Protein Precipitation Fundamentals

Most biological matrices contain protein to varying extents. Protein-binding phenomena are known to influence drug-drug interactions in the clinical setting. Among the various plasma proteins, serum albumin is the most widely studied and is regarded as the most important carrier for drugs. The presence of these materials for bioanalysis is problematic, and they must be removed before chromatographic separation and detection. When injected into a chro-matographic system, proteins will precipitate upon contact with the organic solvents used in LC mobile phases. The precipitated mass of protein builds up within the column inlet, reduces the column lifetime and increases the system back pressure. When protein is carried through the analytical system, it may reach the mass spectrometer to foul the interface and require frequent cleaning; the result is system downtime.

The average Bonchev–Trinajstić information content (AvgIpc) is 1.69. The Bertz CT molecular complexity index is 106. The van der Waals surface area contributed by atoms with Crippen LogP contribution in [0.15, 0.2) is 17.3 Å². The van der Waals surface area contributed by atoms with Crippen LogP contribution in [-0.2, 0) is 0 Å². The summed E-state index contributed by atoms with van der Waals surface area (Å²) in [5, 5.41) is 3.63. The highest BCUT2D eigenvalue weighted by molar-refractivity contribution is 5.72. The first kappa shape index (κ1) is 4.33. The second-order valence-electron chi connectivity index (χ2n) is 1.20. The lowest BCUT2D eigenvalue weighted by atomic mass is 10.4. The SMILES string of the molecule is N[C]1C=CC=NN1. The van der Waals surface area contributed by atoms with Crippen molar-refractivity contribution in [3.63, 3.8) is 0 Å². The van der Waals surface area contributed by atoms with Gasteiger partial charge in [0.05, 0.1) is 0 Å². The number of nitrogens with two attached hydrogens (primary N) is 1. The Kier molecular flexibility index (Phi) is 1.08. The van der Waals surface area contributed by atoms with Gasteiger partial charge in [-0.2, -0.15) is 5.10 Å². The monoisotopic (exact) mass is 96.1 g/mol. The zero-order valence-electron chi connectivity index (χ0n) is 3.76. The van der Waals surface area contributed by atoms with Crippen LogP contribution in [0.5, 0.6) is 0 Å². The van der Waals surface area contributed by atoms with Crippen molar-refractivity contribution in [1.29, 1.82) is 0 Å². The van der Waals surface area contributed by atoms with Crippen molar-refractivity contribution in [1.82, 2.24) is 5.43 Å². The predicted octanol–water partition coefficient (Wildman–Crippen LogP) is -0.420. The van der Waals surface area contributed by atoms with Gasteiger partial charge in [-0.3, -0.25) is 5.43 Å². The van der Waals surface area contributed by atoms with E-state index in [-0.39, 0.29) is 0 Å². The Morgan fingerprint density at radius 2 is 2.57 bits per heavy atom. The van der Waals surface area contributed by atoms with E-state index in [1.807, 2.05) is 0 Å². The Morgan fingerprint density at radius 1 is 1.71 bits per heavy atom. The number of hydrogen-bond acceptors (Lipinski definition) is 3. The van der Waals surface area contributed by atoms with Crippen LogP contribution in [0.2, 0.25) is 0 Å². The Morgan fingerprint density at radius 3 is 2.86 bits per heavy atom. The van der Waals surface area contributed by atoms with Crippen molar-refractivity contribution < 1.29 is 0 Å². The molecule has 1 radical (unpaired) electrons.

A common approach to remove proteins from an injected sample is precipitation with an organic solvent (methanol, ethanol, or acetonitrile). Typically, a volume of sample matrix (1 part) is diluted with a volume of precipitating agent (3 or 4 parts), followed by vortex mixing, and then centrifugation or filtration to isolate or remove the mass of precipitated protein (Figure 17.1). The supernatant or filtrate is then analyzed directly. Note that ionic salts (saturated

Sample Spiked with IS

Precipitating Agent (150 |XL Acetonitrile)

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